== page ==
While we hunters are blessed with more caliber options, bullet types, and specific loads than ever before, we’re now burdened with the conundrum of what ammo to buy. But if you follow these basic steps—and then spend the proper time at the range—a freezer full of quality nutrition is only a trigger-squeeze away.
You’ll notice that this rundown is devoid of specific caliber recommendations. Volumes have been written and friendships have been lost arguing the merits of a given caliber over another; here, we’ll stick to some less-covered ammo considerations. For info on rifle calibers, consult a gun shop or your favorite hunting website.
When it comes to hunting rounds, loosen the purse strings. A five-dollar hike in price could be the difference between a full freezer and a growling belly—not to mention a wounded animal. You’re better off skimping on gear and apparel, and splurging when it comes to the kill shot. Again, if in doubt, consult a professional.
Shoot the ammo loaded and developed by the company that made your rifle. Several of the major rifle companies also manufacture shells tailor-made for their specific guns, as they have a serious financial stake in the performance of their rifles. Steer clear of bargain or discount bulk ammo for hunting. These rounds may be fine for the range, but when it comes to game-dropping capabilities, stick with trusted name-brands.
Hand-Loaded vs. Manufactured
Unless you’ve spent several years and hundreds of rounds perfecting the ideal hand-load for your rifle, don’t assume a few hours in the workshop will produce the best hunting round. If a buddy or neighbor has loaded up “an ideal round for your gun,” be skeptical. Take the rounds to the range and see if they punch through the pages of the thickest phonebook you can find. Also, be cautious of “hot” loads; if hand-loading directions are not followed to the letter, some of these rounds cannot only damage a rifle, they can be deadly.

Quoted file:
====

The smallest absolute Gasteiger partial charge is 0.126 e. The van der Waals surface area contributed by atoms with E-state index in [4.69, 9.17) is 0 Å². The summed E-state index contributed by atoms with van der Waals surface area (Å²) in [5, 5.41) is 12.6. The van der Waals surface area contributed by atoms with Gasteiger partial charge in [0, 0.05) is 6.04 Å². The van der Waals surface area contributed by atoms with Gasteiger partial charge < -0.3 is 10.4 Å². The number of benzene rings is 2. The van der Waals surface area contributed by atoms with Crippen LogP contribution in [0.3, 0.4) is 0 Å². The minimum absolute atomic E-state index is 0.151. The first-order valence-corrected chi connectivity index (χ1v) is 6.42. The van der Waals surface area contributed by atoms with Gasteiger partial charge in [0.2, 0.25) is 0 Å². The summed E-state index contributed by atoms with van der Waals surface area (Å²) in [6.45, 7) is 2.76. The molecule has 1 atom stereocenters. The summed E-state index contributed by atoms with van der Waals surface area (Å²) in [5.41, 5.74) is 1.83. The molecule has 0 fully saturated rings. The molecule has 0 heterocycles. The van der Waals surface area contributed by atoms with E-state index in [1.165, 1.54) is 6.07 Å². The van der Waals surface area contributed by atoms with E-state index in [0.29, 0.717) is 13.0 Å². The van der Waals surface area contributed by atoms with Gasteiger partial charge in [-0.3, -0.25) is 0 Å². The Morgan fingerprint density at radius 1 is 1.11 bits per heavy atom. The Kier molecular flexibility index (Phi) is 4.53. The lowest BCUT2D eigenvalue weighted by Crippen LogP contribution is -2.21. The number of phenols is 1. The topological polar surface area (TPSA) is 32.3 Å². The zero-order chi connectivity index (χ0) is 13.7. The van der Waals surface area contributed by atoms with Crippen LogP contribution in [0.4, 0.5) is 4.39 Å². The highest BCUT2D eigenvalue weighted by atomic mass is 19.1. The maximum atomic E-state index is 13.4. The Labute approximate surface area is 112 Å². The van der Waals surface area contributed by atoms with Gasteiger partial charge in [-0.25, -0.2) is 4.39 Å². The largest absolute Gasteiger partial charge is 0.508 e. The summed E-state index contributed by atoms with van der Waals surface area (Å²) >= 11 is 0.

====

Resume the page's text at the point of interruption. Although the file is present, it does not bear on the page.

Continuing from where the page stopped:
Foreign vs. Domestic
It isn’t hard to find ammo at a bargain price. However, these rounds are used mainly for range purposes, or for pre-season practice. Most, if not all, of these “bargain” loads are mass-produced; the brass can be weak and the primers less than reliable. When it comes to down-range, game-dropping performance, stick with U.S. manufacturers.
Most of the same rules apply to shotgun shells, especially when it comes to manufacturer—go with a proven American brand. Reloading, on the other hand, is easier to dial in and in general, precision is less important. What is important is using the right load for each situation. Various shot sizes exist, from #8 for doves up to #1 for waterfowl. Like shotgun gauges, the smaller the number, the larger the pellet, and the fewer of them in each shell. You want a large enough shot to kill your quarry, but not so large that it mangles the meat. Most shells are marked with the type of game for which they’re intended; our advice is to start there, then experiment with hotter loads (higher velocity, more recoil) to find out what you can shoot comfortably and that has the killing power you need. You’ll likely have shell-length options, too, based on your shotgun’s chamber—most take both 2 ½- and 3-inch shells, and some will accommodate a 3-inch magnum. Again, start small and work your way up—unless you’re shooting at fast-flying ducks, in which case you want the largest, hottest load you can get without blowing your shoulder out of socket. —the editors